US commanders in Iraq are expressing grave concerns that the overcrowded Abu Ghraib prison has become a breeding ground for extremist leaders and a school for terrorist foot soldiers.
The reason is that the confinement allows detainees to forge relationships and exchange lessons of combat against the US and the new Iraq government. "Abu Ghraib is a graduate-level training ground for the insurgency," said an US commander in Iraq.
The US military has halted transferring detainees to Iraqi jailers until the Iraqis improve their prisoner care. But concerns about the growing detainee population under US control have prompted a number of officers to stop sending every suspect rounded up in raids to Abu Ghraib and other prisons.
Many inmates might instead be released if initial questioning indicated that they were not hardened fighters against the US troops and the Iraqi government.
"These decisions have to be intelligence driven, on holding those who are extreme threats or who can lead us to those who are," another US officer in Iraq said. "We don't want to be putting everybody caught up in a sweep into `Jihad University.'"
The perception of the prison as an incubator for more violence is the latest shift in how Abu Ghraib has been seen -- once a feared torture dungeon of former Iraqi president Saddam Hussein's government, then the center of the storm over prisoner abuse by the US and ever since a festering symbol of the unsolved problems of handling criminals, terrorists, rebels and holdovers from the Baathist era.
Pentagon officials say the latest questions about the prison have been raised by General George W. Casey Jr, the senior US commander in Iraq, and by Major General John Gardner, commander of the US-run prison system there.
Gardner has ordered a number of measures to deal with the problem to isolate suspected terrorist ringleaders from the broader detainee population and to limit clandestine communications among those in custody.
Plans to turn over Abu Ghraib, three other prisons and their inmates to the new Iraqi government have been stalled despite US commanders' concerns that overseeing the detainees saps personnel and continues to blot the US image.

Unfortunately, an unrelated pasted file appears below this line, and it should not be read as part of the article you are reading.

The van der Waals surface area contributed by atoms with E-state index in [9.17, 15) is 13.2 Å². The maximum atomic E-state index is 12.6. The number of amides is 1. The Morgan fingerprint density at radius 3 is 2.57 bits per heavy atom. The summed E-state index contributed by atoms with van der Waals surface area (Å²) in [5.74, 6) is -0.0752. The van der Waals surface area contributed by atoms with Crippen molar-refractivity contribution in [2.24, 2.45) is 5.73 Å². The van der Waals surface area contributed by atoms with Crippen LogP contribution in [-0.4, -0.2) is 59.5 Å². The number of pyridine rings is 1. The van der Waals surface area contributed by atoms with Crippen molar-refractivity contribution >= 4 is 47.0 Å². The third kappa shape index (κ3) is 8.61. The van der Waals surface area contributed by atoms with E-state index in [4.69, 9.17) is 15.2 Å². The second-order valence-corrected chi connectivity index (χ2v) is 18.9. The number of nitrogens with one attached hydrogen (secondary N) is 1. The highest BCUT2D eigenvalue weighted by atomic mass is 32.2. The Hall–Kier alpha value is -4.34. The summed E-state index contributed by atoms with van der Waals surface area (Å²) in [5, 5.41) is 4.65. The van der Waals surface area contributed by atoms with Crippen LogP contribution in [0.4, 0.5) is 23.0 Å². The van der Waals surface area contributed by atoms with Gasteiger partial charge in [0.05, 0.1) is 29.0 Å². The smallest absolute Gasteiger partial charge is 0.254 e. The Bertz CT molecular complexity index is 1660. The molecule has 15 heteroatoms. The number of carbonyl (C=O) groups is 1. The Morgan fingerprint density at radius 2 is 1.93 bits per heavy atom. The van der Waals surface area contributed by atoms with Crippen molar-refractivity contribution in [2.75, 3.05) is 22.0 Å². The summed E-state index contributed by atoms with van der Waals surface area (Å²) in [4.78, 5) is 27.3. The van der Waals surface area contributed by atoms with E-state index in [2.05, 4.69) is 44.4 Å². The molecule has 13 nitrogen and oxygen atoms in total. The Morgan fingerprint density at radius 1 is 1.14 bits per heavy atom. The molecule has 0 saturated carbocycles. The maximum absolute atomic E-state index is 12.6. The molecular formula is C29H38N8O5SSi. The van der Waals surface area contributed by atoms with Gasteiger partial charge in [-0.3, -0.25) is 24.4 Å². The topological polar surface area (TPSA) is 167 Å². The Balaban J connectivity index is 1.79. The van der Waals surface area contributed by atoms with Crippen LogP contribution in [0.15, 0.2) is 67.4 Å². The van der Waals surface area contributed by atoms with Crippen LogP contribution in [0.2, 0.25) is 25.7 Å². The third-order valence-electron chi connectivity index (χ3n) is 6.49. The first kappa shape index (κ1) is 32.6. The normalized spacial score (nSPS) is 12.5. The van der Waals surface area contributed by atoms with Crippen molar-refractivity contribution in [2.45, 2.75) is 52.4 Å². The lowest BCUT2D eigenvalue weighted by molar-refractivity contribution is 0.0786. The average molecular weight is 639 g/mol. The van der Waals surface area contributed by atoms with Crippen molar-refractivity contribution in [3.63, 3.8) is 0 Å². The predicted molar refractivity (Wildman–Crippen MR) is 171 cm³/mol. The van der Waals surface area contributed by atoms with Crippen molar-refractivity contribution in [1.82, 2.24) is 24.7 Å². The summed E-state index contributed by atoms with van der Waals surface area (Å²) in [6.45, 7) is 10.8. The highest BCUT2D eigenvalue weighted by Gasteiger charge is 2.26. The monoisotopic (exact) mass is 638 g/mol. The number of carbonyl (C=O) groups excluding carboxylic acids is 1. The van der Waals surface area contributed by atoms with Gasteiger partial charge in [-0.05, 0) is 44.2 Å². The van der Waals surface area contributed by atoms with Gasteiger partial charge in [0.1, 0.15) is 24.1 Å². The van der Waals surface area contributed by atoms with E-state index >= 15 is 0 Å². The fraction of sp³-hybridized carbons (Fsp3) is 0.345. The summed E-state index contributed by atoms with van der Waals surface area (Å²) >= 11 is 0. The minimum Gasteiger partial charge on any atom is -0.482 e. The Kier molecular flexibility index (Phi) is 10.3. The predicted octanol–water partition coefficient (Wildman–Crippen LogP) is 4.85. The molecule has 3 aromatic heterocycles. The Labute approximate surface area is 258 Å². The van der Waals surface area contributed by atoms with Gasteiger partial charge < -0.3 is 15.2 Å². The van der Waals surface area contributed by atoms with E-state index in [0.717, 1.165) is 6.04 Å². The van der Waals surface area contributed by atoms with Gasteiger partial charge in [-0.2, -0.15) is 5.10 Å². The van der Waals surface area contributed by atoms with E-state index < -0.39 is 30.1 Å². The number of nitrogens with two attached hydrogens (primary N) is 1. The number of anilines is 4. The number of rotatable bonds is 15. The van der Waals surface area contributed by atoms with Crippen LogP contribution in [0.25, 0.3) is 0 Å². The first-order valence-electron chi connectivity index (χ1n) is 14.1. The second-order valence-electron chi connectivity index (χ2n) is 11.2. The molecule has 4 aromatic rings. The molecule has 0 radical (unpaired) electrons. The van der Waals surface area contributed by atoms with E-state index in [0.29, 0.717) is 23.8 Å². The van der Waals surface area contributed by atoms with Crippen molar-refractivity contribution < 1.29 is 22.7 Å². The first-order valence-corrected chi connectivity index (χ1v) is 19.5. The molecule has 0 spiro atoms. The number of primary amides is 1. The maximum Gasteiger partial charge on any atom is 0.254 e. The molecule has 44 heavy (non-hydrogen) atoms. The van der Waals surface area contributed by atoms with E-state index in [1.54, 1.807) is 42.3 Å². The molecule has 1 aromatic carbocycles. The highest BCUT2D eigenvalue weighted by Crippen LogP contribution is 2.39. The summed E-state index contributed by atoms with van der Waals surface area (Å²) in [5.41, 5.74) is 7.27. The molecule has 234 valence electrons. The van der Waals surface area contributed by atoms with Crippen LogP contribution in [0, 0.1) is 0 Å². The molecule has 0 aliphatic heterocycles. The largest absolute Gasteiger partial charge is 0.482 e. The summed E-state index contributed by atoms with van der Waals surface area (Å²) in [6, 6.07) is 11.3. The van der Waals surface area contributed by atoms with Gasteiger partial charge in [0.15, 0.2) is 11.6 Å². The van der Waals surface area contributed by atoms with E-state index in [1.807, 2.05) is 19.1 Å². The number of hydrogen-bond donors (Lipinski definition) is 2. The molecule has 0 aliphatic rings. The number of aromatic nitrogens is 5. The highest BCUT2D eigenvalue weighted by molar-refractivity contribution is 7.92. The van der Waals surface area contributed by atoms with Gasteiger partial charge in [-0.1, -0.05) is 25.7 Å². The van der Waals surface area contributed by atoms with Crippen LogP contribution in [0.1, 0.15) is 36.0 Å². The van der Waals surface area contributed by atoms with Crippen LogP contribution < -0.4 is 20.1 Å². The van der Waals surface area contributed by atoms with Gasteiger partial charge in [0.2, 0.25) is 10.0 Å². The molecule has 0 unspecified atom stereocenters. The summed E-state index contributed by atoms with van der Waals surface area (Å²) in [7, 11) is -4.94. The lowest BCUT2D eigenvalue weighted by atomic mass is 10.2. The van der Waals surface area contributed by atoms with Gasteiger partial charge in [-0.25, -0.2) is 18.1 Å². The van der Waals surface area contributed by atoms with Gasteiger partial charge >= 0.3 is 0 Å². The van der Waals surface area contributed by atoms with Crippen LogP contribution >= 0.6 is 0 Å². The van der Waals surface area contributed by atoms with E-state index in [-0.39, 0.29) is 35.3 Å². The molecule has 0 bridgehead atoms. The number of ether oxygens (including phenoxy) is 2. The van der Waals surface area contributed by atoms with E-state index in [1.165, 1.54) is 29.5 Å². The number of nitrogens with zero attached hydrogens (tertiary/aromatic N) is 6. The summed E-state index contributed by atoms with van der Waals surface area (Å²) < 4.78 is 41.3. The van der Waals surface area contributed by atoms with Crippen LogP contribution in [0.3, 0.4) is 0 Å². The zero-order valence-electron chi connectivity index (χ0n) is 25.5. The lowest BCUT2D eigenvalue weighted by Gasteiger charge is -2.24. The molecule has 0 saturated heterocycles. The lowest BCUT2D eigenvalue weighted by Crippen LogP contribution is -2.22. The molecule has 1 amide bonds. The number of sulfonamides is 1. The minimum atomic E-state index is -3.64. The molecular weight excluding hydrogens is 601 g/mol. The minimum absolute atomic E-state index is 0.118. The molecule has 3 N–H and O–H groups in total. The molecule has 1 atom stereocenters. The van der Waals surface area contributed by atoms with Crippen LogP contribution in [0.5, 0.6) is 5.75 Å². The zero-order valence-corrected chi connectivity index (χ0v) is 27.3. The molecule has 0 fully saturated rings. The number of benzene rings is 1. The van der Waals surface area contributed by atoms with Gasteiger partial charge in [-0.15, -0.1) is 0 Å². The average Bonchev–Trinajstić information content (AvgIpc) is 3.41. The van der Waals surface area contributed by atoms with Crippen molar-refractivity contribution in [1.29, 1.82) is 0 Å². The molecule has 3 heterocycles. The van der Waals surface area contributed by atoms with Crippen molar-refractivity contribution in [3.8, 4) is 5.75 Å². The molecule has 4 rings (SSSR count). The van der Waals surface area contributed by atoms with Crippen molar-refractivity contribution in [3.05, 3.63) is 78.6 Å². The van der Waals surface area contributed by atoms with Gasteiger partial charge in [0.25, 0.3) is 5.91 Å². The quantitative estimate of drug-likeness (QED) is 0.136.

After a series of raids on Iraqi-run detention centers late last year uncovered scores of abused prisoners, commanders at US and allied prisons said neither detainees nor the centers would be handed over to Iraqi jailers until US officials were satisfied that the Iraqis were meeting international standards for detainee care.
Concerns voiced by military officers in Iraq have intensified in recent weeks, with a growing prison population at the four major detention centers under US and allied control. The overall detainee population stood at 14,767 this week, an increase from 10,135 in June and a significant jump even from the end of December, when the number was 14,055, according to US military statistics.
Abu Ghraib held 4,850 detainees as of Jan. 31, a steep increase from 3,563 in June but a slight dip from 4,924 in late December.
At present, Iraqis may be freed from the US-run detention centers after review by a special panel, the Combined Release Board. Detained Iraqis are turned over to Iraqi jailers only if they are convicted by the Central Criminal Court of Iraq, US officials said.
The problem of insurgent networking and instruction in the detention system is part of a broader problem in the US counterterrorism effort. US military and intelligence officers say Iraq has become a magnet for violent extremists from across the Islamic world. The officials warn that violent extremists who are not killed, captured and held or persuaded to give up the struggle will emerge battle tested, and more proficient at carrying out terror attacks elsewhere.
Some officers warn of a parallel to the Soviet experience in Afghanistan, when radical Islamic fighters drawn to fight the Soviet occupiers forged strong relationships with religious extremists from within Afghanistan and across the Islamic world.
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